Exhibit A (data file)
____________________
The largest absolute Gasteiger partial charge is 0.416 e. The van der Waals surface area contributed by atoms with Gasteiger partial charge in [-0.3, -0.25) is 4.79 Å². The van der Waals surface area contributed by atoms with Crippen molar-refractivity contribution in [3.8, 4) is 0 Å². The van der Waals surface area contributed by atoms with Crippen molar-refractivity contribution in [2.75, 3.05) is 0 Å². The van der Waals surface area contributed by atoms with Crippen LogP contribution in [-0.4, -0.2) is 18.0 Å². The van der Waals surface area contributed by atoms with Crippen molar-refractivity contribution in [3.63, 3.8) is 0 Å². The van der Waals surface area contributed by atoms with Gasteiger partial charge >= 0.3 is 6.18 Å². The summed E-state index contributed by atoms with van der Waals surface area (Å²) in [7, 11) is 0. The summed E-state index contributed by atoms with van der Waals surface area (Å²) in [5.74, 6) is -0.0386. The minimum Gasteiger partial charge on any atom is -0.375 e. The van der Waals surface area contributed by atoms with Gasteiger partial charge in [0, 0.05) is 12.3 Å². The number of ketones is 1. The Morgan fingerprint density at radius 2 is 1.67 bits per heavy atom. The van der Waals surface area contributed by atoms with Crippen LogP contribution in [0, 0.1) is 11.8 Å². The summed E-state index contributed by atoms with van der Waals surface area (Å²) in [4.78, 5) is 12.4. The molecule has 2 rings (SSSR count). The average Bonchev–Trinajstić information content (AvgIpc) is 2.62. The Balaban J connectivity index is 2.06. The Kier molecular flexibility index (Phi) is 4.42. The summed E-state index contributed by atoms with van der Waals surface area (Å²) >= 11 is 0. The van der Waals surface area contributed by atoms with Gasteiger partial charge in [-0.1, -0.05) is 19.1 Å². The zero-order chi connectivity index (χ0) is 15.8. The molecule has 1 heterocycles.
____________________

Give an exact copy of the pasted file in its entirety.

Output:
The largest absolute Gasteiger partial charge is 0.416 e. The van der Waals surface area contributed by atoms with Gasteiger partial charge in [-0.3, -0.25) is 4.79 Å². The van der Waals surface area contributed by atoms with Crippen molar-refractivity contribution in [3.8, 4) is 0 Å². The van der Waals surface area contributed by atoms with Crippen molar-refractivity contribution in [2.75, 3.05) is 0 Å². The van der Waals surface area contributed by atoms with Crippen LogP contribution in [-0.4, -0.2) is 18.0 Å². The van der Waals surface area contributed by atoms with Crippen molar-refractivity contribution in [3.63, 3.8) is 0 Å². The van der Waals surface area contributed by atoms with Gasteiger partial charge >= 0.3 is 6.18 Å². The summed E-state index contributed by atoms with van der Waals surface area (Å²) in [7, 11) is 0. The summed E-state index contributed by atoms with van der Waals surface area (Å²) in [5.74, 6) is -0.0386. The minimum Gasteiger partial charge on any atom is -0.375 e. The van der Waals surface area contributed by atoms with Gasteiger partial charge in [0, 0.05) is 12.3 Å². The number of ketones is 1. The Morgan fingerprint density at radius 2 is 1.67 bits per heavy atom. The van der Waals surface area contributed by atoms with Crippen LogP contribution in [0, 0.1) is 11.8 Å². The summed E-state index contributed by atoms with van der Waals surface area (Å²) in [4.78, 5) is 12.4. The molecule has 2 rings (SSSR count). The average Bonchev–Trinajstić information content (AvgIpc) is 2.62. The Balaban J connectivity index is 2.06. The Kier molecular flexibility index (Phi) is 4.42. The summed E-state index contributed by atoms with van der Waals surface area (Å²) >= 11 is 0. The van der Waals surface area contributed by atoms with Gasteiger partial charge in [-0.1, -0.05) is 19.1 Å². The zero-order chi connectivity index (χ0) is 15.8. The molecule has 1 heterocycles.